Introduction Global health research involves disciplines within and beyond the health sciences. A cross-disciplinary collaborative research approach enables an interchange of knowledge and experience and stimulates innovative responses to complex health challenges. However, there is little robust evidence to guide the design and implementation of cross-disciplinary research in global health, hampering effective collective action. This review synthesised evidence on practical actions for fostering cross-disciplinary research to provide guidance on the design and implementation of research in global health.
Methods We searched five electronic databases using key words. The search included original research and research notes articles in English. We used a framework adapted from the socio-ecological model and thematic synthesis for data analysis.
Results Thirty-six original research and 27 research notes articles were included in the review. These were predominantly from high-income countries and indicated that practical actions on fostering cross-disciplinary research are closely linked to leadership and teamwork which should be planned and implemented at research team and institutional levels. The publications also indicated that individual qualities such as being receptive to new ideas and funders’ power and influence have practical implications for conducting cross-disciplinary research. Practical actions that individuals, research team leaders, academic institutions and funders can undertake to foster cross-disciplinary research were identified.
Conclusion Our review found evidence from high-income countries, not low-and-middle-income countries, about practices that can improve cross-disciplinary research in global health. Critical knowledge gaps exist around how leadership and teamwork processes can better integrate expertise from different disciplines to make cross-disciplinary research more effective.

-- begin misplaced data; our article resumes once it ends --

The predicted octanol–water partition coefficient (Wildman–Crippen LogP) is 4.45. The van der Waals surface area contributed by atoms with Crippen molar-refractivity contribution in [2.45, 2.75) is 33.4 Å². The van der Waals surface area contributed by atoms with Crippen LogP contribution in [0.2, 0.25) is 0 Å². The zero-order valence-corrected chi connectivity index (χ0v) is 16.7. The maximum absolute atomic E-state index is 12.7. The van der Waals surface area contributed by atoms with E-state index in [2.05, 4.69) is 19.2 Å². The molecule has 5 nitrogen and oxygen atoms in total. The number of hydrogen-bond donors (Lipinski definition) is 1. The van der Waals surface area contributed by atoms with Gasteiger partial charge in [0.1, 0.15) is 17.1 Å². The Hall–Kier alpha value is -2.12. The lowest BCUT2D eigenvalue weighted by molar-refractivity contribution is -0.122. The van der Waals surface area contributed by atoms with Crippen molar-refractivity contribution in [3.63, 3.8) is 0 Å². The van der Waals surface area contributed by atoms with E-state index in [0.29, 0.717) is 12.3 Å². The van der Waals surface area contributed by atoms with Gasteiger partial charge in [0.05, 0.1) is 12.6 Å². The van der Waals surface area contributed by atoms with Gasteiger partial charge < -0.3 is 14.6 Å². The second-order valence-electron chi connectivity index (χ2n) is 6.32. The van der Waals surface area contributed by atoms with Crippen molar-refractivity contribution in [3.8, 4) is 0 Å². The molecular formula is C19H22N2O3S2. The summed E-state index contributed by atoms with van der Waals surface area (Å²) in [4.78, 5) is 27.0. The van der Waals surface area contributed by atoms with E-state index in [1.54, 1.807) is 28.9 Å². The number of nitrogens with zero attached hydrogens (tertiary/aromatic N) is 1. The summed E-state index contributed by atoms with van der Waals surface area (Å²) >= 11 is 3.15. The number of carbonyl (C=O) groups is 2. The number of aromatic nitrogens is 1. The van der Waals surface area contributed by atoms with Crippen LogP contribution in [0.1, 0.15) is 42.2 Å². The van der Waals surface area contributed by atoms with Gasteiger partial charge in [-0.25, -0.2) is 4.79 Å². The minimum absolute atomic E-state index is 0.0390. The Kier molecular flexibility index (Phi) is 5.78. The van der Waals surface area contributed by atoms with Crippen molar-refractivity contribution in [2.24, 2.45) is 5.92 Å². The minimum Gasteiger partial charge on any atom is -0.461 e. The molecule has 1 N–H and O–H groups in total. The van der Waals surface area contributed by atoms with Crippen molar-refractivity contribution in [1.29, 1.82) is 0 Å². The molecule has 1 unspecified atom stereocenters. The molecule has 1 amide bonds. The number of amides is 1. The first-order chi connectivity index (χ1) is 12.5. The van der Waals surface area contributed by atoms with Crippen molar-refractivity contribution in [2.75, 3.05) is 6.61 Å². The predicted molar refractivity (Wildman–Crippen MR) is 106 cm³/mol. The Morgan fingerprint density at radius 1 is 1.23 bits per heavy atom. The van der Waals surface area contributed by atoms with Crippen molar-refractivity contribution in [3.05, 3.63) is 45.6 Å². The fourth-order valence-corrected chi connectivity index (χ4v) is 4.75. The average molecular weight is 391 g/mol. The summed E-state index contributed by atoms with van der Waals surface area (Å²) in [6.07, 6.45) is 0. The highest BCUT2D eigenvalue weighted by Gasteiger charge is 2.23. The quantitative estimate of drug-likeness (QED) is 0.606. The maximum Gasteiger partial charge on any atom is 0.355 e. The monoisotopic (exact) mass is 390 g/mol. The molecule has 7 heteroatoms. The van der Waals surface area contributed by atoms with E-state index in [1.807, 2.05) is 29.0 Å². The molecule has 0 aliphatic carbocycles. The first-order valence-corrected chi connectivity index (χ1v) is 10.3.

- public health
- health systems
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Handling editor Seye Abimbola
Contributors YD: conceptualisation, methodology, data curation, writing—original draft preparation. JP: methodology, writing—reviewing and editing. IB: conceptualisation, methodology, writing—reviewing and editing, supervision. All authors read and approved the final manuscript.
Funding This study was funded by National Institute for Health Research, grant number 16/136/35.
Disclaimer The views expressed in this publication are those of the authors and not necessarily those of the NHS, the National Institute for Health Research or the Department of Health.
Competing interests None declared.
Patient and public involvement Patients and/or the public were not involved in the design, or conduct, or reporting, or dissemination plans of this research.
Patient consent for publication Not required.
Provenance and peer review Not commissioned; externally peer reviewed.
Data availability statement All data relevant to the study are included in the article or uploaded as online supplementary information.
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